The system is looking for the amd64-microcode package. This is firmware needed by hardware on your system. Ubuntu does a great job of detecting your hardware and in most cases installing what's needed, but it's not foolproof.
If you have been using the system for 3 weeks and this problem just started, most likely the kernel was recently updated, and the new kernel has to have this package. New kernels are installed by Software Updates. You may not have realized that a new kernel was installed.
It's always possible that a newly installed kernel breaks something. When this happens you can boot from the older kernel until you figure out what you need. In this case, it looks like the system needs you to manually install that package, which is easy.
First try to boot from the older kernel
The boot menu is handled by Grub2. When a new kernel is installed, it makes the new kernel the first choice and hides all older kenrels behind the menu item "Advanced Options for Ubuntu".
If Ubuntu is the only operating system on the computer, you may not see the Grub2 menu by default. To see it, hold down the Shift as the system boots.
When you see the Grub2 menu, use ↓ (the down arrow key) to move down to the advanced options, then hit Enter. You will see one or more boot options with an older kernel. Choose one, and you should boot ok.
Install the package
It can be hard to find technical packages in the Software Center. The easiest way to do it is to use the terminal.
Ctrl+Alt+t will open a terminal. Copy and paste:
sudo apt-get install amd64-microcode
If for some reason you don't see other kernel options or still can't boot, you should see an option in the Advanced Options choices that ends in (Recovery Mode). Choose this. After it starts to run, you will see a dialog with various recovery choices.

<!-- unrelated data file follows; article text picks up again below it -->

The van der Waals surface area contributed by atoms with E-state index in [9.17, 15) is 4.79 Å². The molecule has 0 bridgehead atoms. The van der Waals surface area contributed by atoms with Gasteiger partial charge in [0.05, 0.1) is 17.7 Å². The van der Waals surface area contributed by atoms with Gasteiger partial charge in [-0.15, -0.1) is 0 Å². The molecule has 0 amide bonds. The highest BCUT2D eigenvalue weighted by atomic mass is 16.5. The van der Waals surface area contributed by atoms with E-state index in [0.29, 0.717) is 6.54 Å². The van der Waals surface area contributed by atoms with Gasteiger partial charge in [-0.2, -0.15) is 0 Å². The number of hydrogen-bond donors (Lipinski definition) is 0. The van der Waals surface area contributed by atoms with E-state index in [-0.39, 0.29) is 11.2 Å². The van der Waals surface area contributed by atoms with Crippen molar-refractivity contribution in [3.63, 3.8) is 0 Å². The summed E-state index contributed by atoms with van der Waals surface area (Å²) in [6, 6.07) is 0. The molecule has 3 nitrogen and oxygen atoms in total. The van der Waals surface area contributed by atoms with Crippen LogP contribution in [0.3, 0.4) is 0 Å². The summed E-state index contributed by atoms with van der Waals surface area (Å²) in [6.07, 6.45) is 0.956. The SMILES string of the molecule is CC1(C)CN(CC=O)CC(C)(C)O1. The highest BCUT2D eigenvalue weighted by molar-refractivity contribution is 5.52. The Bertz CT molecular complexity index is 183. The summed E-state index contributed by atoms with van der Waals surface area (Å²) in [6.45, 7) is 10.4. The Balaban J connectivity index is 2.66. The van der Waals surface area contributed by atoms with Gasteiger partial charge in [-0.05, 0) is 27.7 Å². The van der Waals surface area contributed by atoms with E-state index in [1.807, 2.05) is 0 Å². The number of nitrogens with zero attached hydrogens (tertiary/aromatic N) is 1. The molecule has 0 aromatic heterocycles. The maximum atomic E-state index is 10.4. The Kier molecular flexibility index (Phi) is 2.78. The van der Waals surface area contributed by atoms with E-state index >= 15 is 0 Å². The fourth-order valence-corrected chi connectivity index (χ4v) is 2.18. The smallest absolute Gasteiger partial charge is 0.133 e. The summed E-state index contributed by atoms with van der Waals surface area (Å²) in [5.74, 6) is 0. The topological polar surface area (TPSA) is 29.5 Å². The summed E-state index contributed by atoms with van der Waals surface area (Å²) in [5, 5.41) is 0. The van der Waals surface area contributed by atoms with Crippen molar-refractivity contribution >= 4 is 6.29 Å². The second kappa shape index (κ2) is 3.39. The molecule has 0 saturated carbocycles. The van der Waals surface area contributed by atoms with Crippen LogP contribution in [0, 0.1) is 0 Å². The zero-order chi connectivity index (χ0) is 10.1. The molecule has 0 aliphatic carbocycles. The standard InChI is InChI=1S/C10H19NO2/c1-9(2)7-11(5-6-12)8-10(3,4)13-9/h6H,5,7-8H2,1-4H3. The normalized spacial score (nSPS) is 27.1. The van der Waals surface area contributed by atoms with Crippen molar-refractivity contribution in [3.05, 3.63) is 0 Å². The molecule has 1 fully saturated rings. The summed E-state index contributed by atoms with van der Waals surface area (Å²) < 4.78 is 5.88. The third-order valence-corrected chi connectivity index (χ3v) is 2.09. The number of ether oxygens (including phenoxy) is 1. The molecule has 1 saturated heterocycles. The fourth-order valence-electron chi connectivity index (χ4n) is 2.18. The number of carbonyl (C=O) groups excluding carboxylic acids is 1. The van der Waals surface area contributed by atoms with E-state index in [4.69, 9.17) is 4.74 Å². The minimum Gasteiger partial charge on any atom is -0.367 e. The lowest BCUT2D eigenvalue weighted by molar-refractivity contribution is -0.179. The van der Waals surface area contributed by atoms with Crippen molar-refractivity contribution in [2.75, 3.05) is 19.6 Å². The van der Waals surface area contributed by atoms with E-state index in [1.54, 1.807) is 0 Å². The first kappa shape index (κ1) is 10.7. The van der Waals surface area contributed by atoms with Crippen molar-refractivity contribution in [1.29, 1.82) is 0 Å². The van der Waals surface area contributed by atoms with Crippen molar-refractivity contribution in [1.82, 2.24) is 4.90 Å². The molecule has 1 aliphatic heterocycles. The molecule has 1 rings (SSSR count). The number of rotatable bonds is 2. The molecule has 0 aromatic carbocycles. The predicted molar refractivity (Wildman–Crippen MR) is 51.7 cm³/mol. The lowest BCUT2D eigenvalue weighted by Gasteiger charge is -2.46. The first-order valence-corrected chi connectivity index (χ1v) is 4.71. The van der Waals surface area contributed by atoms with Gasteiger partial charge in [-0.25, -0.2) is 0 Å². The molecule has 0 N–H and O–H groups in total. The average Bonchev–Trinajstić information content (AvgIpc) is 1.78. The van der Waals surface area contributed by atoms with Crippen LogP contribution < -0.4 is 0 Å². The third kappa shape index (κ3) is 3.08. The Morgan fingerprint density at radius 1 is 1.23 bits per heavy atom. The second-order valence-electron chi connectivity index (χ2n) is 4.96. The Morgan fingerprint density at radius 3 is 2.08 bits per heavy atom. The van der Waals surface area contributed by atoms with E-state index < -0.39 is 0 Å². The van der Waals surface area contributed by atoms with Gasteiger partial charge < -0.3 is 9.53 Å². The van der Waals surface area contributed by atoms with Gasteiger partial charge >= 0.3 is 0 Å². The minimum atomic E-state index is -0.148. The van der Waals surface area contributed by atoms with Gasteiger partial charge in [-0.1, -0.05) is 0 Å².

First try Resume. This may allow you to boot without the problem you were having. If this works, install the package from the command line as above. Be sure to reboot afterwards.
If you still can't boot, try again and this time choose Root from the recovery dialog. This will drop you into a command line for root. You will be able to install the package but be careful when working as root. Be sure to reboot afterwards.
If none of the above work, you may be able to install the package using chroot from the live cd. One use of chroot is change the root environment from the LiveCD to the installed system hard drive you need to target. (This is usually on the hard drive, but could be on a usb or elsewhere.) In short, you are using the Live medium to boot a broken system that won't otherwise boot. This is a little more complicated but is not hard.
1) Boot from the LiveCD/USB you used to install Ubuntu (or at least make sure the live medium and the installed system have the same architecture - both 32-bit or both 64-bit). Use Try Ubuntu.
2) Open the terminal.
3) Mount your Ubuntu root partition:
sudo mount /dev/sdXY /mnt
X is partition letter and Y is the partition number.
If you followed a standard "Replace Windows", I believe you will have /dev/sda1 as your root partition.
If you are not sure, the following commands may help you figure it out.
sudo fdisk -l
If you are realy stuck on this part, you may need to ask for more help.
Let's assume root is on /dev/sda1
sudo mount /dev/sda1 /mnt
4) You then need to mount various parts of the filesystem. The Ubuntu Community page for resintalling GRub2, has a nice single command to handle this.
for i in /dev /dev/pts /proc /sys /run; do sudo mount -B $i /mnt$i; done
5) Chroot into the installed system with
sudo chroot /mnt
6) Install the package.
apt-get install amd64-microcode
You will be at a root prompt, so you won't need
sudo. As always, be careful and reboot as soon as you are finished installing.